Helen Morgan, doomed herself to be the subject of a tearjerking biopic, stars as Kitty Darling, an ambitious performer who goes into labor in the middle of a routine after learning that the father of her unborn child will die at Sing Sing that night. Determined to give her daughter a proper upbringing, Kitty saves money to pay the girl's way through a convent school. But as the years pass Kitty finds herself under pressure from her latest paramour, Hitch, to raise money for a last-chance touring show. To do so, she has to pull her teenaged daughter out of her idyllic school and bring her home.
These shots are as glamorous as Applause gets.
'Kid, you're going out there a nobody, but you've got to come back a floozy!'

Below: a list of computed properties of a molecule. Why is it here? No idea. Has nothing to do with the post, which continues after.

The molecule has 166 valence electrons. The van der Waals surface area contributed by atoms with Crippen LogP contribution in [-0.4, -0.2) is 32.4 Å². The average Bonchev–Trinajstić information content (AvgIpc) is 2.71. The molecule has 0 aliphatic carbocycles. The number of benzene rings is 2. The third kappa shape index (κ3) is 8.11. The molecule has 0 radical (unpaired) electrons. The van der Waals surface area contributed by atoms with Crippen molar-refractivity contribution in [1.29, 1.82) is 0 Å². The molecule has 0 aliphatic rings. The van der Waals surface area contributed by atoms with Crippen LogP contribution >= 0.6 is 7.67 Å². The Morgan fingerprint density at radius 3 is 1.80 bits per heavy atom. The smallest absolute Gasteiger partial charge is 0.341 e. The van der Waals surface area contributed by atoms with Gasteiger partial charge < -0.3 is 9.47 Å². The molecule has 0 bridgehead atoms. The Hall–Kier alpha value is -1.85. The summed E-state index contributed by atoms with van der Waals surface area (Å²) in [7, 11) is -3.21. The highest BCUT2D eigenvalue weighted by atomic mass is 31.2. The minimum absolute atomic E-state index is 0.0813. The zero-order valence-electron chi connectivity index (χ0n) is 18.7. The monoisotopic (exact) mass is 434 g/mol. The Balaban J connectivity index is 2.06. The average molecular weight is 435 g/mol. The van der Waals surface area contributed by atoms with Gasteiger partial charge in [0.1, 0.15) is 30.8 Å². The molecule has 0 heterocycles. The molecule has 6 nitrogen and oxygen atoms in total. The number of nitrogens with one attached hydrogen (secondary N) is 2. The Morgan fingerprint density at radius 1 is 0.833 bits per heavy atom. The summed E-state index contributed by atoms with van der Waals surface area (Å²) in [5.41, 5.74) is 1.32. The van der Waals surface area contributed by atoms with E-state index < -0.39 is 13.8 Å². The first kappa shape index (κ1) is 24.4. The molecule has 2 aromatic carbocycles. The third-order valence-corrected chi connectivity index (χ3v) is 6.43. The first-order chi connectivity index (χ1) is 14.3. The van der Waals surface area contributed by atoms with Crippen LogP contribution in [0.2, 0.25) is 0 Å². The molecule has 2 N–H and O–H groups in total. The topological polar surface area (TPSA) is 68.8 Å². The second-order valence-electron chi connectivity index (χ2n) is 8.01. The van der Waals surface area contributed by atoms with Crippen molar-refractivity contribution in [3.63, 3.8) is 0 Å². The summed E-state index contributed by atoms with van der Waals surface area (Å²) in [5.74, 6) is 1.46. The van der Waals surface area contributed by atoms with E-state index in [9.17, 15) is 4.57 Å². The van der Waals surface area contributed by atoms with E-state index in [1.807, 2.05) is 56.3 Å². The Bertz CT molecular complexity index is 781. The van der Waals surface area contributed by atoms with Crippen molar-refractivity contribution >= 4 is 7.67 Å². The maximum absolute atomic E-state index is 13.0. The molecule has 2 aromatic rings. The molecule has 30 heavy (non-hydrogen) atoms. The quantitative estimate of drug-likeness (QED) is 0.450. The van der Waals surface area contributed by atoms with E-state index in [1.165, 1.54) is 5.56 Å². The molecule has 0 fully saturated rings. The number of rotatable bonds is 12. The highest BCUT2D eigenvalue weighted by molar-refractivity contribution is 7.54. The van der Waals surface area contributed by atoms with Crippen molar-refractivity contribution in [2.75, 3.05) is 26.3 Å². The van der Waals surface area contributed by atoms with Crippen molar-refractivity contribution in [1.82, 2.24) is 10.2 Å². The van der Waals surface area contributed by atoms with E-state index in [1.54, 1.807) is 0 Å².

While unfamiliarity with Broadway names doomed Applause at the national box office, the scenario I just described wasn't really inconsistent with audience tastes in the Twenties, given the prevalence of pathos in so many surviving silents. Our ancestors had more nuanced sensibilities in some respects than we enjoy today, or so I assume from their apparently not insisting on happy endings in every film and their welcoming of utterly unhappy endings on many occasions. Of course, some may have treated Applause as a grimly cynical joke -- for all I know, Beth Brown herself may have meant it that way -- but that was most likely a minority viewpoint. Or look at it this way: more people in those more deprived times (and this opened before the Depression really hit) may well have seen life as a grimly cynical joke, but that may have made the struggles of the wretched only more pitiable for them. All I know is that there isn't the same market for pathos today, and there hasn't been for a long time. For that reason, Applause is simultaneously as archaic in its sensibility as it is advanced (by historical standards) directorially. And without a historic awareness of its aesthetic significance, the film will probably look 100% archaic. But what's wrong with archaic? If the difference of the past, rather than its resemblance to the present, is what fascinates you, Applause is likely to fascinate you, too -- in its uniquely appalling way.